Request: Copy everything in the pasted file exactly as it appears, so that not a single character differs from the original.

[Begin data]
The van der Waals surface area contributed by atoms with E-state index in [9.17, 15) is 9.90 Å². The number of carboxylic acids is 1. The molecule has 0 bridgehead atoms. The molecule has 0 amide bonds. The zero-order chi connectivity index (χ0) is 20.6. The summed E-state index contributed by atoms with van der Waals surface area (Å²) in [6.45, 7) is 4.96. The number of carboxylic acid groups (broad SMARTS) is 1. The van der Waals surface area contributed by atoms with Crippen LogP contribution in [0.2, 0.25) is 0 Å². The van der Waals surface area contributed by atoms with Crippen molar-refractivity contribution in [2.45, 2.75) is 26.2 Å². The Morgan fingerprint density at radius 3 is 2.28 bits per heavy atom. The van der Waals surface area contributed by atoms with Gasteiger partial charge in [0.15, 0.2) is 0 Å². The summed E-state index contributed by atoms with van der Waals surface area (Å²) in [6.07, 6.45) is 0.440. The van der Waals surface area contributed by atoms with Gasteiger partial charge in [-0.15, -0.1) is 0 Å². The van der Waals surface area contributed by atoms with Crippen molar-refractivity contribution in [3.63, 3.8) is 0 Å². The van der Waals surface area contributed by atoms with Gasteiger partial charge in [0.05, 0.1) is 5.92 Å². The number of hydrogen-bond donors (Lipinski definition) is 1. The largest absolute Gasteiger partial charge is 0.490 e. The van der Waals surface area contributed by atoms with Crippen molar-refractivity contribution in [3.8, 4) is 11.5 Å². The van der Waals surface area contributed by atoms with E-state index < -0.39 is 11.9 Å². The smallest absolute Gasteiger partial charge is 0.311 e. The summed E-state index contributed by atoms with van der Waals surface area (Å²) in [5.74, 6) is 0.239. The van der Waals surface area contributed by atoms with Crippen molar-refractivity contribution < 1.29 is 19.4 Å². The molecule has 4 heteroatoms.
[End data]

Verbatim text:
The van der Waals surface area contributed by atoms with E-state index in [9.17, 15) is 9.90 Å². The number of carboxylic acids is 1. The molecule has 0 bridgehead atoms. The molecule has 0 amide bonds. The zero-order chi connectivity index (χ0) is 20.6. The summed E-state index contributed by atoms with van der Waals surface area (Å²) in [6.45, 7) is 4.96. The number of carboxylic acid groups (broad SMARTS) is 1. The van der Waals surface area contributed by atoms with Crippen LogP contribution in [0.2, 0.25) is 0 Å². The van der Waals surface area contributed by atoms with Crippen molar-refractivity contribution in [2.45, 2.75) is 26.2 Å². The Morgan fingerprint density at radius 3 is 2.28 bits per heavy atom. The van der Waals surface area contributed by atoms with Gasteiger partial charge in [0.15, 0.2) is 0 Å². The summed E-state index contributed by atoms with van der Waals surface area (Å²) in [6.07, 6.45) is 0.440. The van der Waals surface area contributed by atoms with Gasteiger partial charge in [-0.15, -0.1) is 0 Å². The van der Waals surface area contributed by atoms with Crippen molar-refractivity contribution in [3.63, 3.8) is 0 Å². The van der Waals surface area contributed by atoms with Gasteiger partial charge in [0.05, 0.1) is 5.92 Å². The number of hydrogen-bond donors (Lipinski definition) is 1. The largest absolute Gasteiger partial charge is 0.490 e. The van der Waals surface area contributed by atoms with Crippen molar-refractivity contribution in [3.8, 4) is 11.5 Å². The van der Waals surface area contributed by atoms with E-state index < -0.39 is 11.9 Å². The smallest absolute Gasteiger partial charge is 0.311 e. The summed E-state index contributed by atoms with van der Waals surface area (Å²) in [5.74, 6) is 0.239. The van der Waals surface area contributed by atoms with Crippen molar-refractivity contribution < 1.29 is 19.4 Å². The molecule has 4 heteroatoms.